How CQ residents can save hundreds on shopping bills
SAVVY shoppers can save significant sums by following guidelines aimed at fairer purchases for the entire Central Queensland region.
A campaign launched this week across Bundaberg, Gladstone and Rockhampton regions by Queensland’s Office of Fair Trading is designed at making shoppers aware of the savings by comparing unit prices.
Comparing unit prices can potentially save hundreds of dollars a year, by analysing the best value products according to size or volume, as buying the cheapest, isn’t always the smartest move.
Attorney-General and Minister for Justice Yvette D’Ath said with some Queenslanders experiencing financial hardship due to the COVID-19 pandemic, unit pricing was a great tool for consumers to easily make price comparisons between different brands and sizes based on weight, volume or unit.
“Large grocery stores and some online grocery retailers must display the unit price when selling food and other grocery products, such as bread, eggs, fruit and vegetables and toilet paper,” the Attorney-General said.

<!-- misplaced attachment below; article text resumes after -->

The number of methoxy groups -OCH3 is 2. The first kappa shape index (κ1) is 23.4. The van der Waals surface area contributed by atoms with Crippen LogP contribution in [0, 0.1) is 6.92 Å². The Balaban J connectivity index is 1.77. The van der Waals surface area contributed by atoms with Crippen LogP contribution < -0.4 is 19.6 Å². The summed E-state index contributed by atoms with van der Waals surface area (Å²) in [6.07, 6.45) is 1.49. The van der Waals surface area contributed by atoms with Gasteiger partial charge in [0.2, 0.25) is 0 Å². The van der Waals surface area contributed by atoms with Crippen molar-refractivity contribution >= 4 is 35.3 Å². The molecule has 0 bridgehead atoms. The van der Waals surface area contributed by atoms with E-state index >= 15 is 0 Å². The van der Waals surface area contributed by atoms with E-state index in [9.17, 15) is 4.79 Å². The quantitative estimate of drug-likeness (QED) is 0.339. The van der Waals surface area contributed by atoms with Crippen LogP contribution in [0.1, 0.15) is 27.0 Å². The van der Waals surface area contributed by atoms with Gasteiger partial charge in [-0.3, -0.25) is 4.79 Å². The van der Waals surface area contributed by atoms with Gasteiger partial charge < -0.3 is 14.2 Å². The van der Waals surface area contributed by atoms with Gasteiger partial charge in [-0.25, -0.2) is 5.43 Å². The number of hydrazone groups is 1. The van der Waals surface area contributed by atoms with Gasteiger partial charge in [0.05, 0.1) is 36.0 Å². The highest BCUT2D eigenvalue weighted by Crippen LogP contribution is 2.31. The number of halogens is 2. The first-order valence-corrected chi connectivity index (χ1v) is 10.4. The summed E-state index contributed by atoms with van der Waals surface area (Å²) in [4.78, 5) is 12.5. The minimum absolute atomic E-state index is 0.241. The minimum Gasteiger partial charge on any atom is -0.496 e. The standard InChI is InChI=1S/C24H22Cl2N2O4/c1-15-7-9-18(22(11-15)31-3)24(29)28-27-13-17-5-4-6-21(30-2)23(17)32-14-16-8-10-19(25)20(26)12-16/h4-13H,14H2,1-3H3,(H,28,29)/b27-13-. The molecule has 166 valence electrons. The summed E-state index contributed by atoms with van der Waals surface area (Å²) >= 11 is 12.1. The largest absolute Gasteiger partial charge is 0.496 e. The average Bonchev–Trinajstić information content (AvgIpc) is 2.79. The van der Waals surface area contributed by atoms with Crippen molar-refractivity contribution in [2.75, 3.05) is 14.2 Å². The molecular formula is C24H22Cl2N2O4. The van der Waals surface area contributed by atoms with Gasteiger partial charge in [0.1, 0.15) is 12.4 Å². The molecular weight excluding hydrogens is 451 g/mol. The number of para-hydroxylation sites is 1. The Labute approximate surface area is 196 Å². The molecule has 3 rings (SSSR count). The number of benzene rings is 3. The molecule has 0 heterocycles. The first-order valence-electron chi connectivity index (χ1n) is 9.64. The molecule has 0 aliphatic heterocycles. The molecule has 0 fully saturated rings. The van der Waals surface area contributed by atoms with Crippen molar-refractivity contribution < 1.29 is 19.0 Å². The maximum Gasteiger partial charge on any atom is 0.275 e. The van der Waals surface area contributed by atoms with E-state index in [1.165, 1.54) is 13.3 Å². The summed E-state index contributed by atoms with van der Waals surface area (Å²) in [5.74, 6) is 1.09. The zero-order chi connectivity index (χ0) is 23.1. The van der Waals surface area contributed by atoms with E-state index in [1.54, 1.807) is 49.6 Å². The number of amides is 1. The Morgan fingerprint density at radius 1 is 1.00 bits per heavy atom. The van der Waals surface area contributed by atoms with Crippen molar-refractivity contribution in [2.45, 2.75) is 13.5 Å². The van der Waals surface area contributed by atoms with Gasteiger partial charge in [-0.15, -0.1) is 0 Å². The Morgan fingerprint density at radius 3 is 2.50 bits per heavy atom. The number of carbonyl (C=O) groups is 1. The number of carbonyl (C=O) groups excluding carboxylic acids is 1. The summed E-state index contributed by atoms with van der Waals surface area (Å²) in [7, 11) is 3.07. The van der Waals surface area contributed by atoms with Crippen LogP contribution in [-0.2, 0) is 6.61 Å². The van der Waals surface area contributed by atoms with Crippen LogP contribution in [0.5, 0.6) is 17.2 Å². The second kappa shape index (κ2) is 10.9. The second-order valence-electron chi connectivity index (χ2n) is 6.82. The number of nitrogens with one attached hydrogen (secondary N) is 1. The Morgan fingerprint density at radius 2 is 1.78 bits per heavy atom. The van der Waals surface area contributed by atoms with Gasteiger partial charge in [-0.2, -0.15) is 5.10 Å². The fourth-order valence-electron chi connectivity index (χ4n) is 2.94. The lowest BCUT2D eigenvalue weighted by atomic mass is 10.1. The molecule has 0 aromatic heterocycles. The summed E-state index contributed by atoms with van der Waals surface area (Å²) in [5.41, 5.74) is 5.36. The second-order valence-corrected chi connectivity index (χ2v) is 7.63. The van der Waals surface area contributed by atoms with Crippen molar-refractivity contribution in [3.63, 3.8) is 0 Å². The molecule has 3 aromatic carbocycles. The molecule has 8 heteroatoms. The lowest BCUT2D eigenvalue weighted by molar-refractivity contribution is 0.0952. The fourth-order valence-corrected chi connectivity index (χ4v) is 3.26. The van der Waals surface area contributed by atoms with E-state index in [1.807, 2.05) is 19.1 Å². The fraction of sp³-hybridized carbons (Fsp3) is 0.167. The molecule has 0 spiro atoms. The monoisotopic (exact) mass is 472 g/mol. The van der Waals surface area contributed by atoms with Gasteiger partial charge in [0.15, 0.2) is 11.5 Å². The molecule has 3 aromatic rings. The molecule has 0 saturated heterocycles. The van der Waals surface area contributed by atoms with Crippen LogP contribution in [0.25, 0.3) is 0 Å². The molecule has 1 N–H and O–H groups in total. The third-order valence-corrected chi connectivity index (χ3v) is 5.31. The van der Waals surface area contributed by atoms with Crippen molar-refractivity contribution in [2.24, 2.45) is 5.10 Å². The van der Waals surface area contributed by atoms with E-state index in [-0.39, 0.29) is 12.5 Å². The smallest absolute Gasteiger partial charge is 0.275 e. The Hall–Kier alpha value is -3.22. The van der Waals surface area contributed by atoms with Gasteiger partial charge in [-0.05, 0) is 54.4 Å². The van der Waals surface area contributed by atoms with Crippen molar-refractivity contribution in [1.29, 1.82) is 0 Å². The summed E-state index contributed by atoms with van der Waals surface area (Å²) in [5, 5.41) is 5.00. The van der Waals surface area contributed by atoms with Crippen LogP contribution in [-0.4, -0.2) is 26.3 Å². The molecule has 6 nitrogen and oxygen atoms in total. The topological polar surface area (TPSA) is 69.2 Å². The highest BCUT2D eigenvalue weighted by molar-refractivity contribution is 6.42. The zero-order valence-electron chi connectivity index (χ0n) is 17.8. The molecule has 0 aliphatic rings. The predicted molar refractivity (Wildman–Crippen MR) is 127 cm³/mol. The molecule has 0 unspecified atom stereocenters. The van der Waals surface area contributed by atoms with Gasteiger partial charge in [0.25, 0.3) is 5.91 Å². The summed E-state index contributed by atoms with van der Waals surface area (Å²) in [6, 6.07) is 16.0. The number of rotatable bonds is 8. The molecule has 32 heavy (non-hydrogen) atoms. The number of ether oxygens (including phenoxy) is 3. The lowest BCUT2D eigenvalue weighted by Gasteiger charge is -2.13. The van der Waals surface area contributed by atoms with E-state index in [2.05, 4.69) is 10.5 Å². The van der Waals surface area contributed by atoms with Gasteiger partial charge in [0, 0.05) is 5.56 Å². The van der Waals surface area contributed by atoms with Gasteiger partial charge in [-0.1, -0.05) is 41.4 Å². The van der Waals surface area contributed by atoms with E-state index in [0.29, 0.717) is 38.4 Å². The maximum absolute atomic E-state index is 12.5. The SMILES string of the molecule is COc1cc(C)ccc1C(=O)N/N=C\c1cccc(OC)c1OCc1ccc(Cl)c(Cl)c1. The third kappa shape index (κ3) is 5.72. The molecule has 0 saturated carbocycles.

“With unit pricing you can quickly and easily compare the value for money of different package sizes and brands and select the one that best fits your budget and needs.
“Is a big pack of cereal more cost effective than a small pack for your family, or is a small pack of another brand on special this week better value?
“Unit pricing makes it easy for you to decide.”
Money saving tips:
- The unit price of large packs is often lower than small or medium size packs – but not always, so it pays to check. Avoid buying a bigger pack if it’s likely to go to waste.
- Compare the unit price of different sizes of the same brand’s product, as well as different brands of the same product.
- Look out for special offers which might temporarily have the lowest unit price.
- If a product is available both loose and pre-packaged, check the unit price of both. Pre-packaged fruit and veg is often dearer than selecting your product unpackaged.
- Compare unit prices in different parts of the supermarket. The same product may be sold in different sections, for example, cheese may be sold at the deli counter and in the fridges in another part of the store. There may be a unit price difference between the two options.
For more information on unit pricing and how it can help you save money, visit the Australian Competition and Consumer Commission’s website.